WOODBURY - When Natalie Rankins took her son, Brandon Evans, and his friends out for dinner or a movie, she noticed something that troubled her.
Evans, 28, has special needs. Rankins began to realize her son's friends, who also had special needs, often couldn't afford to go out, so she would pay for their meals or admission when she could. But before long, her generosity became unsustainable, and she began to search for a solution.
"So I was thinking, hm, what can we do to get everyone out, to be able to do something fun?" Rankins said.
This led Rankins to start the nonprofit Special Adventures with the help of several family members and friends. The organization currently hosts a monthly gathering for adults with special needs and is planning a prom for people 18 years and older who have special needs on Saturday, June 22, at East Ridge High School. Organizers are expecting 700-1,000 people at the event.
Doors will open at 5 p.m., when volunteers begin doing hair, makeup and shoe shining free of charge. The event will include food and drinks, music, a photo booth, and a professional photographer. Attendees are not required to dress up but are encouraged to if they would like, Rankins said.
A reason to celebrate
Many adults with special needs rely on government assistance and have a limited amount of money to spend on activities that are just for fun. For this reason, all events put on by Special Adventures are free of charge.
"We wanted to create ... at least one fun thing for them to look forward to each month, that is going to be of no cost to them, for them to connect with a community and their friends in a social setting," Rankins said.
The nonprofit operates entirely on donations, which include monetary contributions from individuals and food or goods from businesses. Everyone who works for the organization is an unpaid volunteer, according to Rankins.
Special Adventures has been holding monthly dinner dances since May 2018, often at Gethsemane Lutheran Church in St. Paul. The events average about 150 people, including adults with special needs, their caregivers and family members. Many of the same people come every month, Rankins said, whether they live in a group home, adult foster care or with family.
"We feel like it'll improve their quality of life," she said. "It really helps them with their social skills, being able to get out and socialize."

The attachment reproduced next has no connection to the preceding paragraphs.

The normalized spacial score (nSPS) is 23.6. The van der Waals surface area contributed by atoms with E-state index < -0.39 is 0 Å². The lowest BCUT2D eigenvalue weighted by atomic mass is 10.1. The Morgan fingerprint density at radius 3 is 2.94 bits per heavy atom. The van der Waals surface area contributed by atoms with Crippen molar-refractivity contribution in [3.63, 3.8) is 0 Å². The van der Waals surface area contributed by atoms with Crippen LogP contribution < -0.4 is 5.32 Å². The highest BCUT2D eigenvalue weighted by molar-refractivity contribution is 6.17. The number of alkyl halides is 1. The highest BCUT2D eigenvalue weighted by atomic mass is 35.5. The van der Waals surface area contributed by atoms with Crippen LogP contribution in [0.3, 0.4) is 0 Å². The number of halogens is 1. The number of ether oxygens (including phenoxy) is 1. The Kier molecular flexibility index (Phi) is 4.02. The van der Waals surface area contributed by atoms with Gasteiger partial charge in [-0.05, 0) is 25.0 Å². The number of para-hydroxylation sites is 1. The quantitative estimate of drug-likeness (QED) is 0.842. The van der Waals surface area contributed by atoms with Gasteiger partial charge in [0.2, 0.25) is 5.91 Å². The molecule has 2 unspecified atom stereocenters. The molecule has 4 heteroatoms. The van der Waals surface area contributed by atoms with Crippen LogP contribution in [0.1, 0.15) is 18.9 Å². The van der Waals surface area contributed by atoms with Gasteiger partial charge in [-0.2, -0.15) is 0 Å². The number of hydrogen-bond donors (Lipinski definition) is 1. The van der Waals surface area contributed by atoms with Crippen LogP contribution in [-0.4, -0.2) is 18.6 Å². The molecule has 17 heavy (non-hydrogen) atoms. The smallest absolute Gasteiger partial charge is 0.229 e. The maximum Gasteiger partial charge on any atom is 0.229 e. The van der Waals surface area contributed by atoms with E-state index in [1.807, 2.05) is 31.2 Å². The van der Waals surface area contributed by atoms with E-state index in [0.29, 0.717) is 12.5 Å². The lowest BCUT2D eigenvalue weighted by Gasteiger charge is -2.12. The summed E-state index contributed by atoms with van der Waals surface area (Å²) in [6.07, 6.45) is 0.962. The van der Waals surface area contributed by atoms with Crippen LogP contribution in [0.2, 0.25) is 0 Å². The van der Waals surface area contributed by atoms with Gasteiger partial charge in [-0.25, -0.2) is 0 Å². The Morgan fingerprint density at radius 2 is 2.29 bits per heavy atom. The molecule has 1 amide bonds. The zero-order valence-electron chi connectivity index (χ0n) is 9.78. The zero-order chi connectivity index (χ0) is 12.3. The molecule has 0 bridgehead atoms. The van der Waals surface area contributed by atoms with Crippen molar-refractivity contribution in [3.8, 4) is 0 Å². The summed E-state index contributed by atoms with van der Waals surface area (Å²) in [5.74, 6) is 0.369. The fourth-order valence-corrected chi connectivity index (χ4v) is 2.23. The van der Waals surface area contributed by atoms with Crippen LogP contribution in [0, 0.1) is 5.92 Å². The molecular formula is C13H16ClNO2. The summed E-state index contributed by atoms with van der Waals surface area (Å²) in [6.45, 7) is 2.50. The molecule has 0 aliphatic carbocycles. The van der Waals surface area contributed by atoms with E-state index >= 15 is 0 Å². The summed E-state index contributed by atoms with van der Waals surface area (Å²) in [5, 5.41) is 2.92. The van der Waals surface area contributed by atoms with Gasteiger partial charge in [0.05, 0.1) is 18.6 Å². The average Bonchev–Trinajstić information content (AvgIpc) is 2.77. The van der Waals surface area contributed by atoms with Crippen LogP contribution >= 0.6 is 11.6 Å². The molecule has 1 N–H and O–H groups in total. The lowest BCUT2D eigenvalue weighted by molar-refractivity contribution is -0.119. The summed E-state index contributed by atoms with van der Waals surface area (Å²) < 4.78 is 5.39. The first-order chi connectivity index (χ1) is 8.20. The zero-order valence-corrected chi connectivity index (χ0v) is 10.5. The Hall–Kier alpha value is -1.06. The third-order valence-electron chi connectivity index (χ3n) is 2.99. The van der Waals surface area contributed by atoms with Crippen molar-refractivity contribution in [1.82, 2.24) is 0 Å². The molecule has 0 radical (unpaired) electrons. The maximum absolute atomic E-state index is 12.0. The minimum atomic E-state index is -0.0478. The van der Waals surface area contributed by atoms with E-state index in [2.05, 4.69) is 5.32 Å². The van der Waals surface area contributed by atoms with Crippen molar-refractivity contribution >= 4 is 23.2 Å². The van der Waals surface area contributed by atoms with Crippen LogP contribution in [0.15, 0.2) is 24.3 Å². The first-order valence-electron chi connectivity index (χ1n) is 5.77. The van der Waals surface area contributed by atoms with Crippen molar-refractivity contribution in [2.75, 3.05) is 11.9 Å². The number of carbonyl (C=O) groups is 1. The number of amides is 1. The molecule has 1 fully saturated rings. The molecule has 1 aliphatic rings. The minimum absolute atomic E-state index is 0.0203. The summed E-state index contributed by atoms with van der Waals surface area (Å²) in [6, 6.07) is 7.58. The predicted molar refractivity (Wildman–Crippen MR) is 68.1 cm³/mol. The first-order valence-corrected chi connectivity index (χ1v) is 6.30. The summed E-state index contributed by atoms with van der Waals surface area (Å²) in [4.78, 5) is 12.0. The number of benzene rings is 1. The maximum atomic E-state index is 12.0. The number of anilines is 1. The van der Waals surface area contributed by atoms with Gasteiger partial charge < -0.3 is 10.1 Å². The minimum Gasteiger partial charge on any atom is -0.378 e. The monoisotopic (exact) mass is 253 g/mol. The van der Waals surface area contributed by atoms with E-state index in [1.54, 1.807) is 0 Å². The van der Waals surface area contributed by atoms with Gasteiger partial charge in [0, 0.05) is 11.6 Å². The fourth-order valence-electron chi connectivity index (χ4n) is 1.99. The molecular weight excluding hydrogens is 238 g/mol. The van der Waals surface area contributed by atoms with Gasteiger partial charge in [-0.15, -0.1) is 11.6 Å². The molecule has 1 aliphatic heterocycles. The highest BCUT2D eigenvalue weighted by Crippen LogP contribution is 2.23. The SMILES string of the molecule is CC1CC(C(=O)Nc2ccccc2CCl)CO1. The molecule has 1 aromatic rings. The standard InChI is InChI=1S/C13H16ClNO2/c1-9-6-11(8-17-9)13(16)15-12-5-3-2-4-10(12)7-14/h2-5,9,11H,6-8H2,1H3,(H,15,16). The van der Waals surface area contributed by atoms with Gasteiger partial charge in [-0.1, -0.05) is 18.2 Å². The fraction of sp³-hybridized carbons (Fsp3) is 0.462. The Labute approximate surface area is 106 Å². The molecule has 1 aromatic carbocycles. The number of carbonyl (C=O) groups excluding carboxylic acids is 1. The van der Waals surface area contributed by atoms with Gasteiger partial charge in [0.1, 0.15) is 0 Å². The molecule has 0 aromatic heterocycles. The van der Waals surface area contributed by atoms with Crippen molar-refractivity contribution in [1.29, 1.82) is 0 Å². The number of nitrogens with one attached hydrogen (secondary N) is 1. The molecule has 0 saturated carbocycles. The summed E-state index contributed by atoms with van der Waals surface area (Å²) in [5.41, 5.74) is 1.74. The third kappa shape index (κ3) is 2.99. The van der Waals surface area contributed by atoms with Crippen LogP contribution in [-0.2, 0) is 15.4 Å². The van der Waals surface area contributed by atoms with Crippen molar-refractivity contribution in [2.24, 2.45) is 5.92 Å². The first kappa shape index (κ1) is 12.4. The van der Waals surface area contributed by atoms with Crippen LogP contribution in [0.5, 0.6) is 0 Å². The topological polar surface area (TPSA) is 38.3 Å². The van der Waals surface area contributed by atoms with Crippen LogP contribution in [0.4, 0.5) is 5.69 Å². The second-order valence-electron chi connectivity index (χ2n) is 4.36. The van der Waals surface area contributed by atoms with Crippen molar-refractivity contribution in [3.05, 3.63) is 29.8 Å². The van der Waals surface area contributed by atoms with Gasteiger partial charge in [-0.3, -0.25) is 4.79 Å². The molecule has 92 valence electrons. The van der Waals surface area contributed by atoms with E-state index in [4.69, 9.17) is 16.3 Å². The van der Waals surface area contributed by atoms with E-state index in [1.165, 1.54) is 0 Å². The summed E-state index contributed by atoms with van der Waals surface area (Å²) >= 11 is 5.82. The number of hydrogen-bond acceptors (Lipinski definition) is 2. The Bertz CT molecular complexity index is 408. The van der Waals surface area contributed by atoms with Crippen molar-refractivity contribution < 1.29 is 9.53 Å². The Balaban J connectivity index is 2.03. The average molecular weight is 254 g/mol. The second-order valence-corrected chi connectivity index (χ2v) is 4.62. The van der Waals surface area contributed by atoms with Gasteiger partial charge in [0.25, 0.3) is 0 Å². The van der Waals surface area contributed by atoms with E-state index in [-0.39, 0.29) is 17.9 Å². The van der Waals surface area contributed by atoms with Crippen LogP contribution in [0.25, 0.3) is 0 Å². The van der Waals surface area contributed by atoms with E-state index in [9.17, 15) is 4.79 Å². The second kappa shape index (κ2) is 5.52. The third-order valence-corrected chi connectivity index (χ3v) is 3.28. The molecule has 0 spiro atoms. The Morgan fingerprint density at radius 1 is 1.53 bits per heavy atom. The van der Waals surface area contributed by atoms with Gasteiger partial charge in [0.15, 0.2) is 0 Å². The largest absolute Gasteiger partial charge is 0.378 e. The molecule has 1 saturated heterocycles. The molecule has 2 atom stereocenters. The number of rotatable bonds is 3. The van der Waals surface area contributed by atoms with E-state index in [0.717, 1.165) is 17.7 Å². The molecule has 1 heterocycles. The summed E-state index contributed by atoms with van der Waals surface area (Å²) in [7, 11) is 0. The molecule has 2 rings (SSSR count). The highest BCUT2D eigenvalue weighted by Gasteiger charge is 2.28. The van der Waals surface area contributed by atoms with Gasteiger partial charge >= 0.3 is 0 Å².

The church has also become home to a service for people with special needs from noon to 1 p.m. every Sunday. Rankins said attendance has increased from six people in the beginning to about 40 attendees every week.
Jerry Belgea, Rankins' aunt, serves as the secretary for Special Adventures. Like most of the organization's volunteers, Belgea is retired. Her "everyday thing" is spending time on the computer seeking out donations for the dinner dances and upcoming prom.
A donation that had a significant impact on the organization was a pair of light-up speakers. The setup has given Evans the chance to DJ at every event and provide an important element: music.
"Oh my gosh, the dance floor is full all the time," she said. "All the time. They just love to dance so much."
Belgea had never been involved in the special needs community before Special Adventures, but once she was, she wondered why she hadn't gotten involved earlier.
"There's not an event that I have gone to that I haven't almost cried, because they come up and they say thank you," Belgea said of the attendees. "They're so appreciative of everything you do."
If you go ...
What: "A Night To Remember" Special Needs Prom
When: 6-9 p.m. Saturday, June 22 (doors at 5 p.m.); register no later than June 15 at specialadventures.net
Where: East Ridge High School (enter through activities entrance)
More info: Contact hospitality coordinator Rose LeClaire at 651-767-2990 with any questions.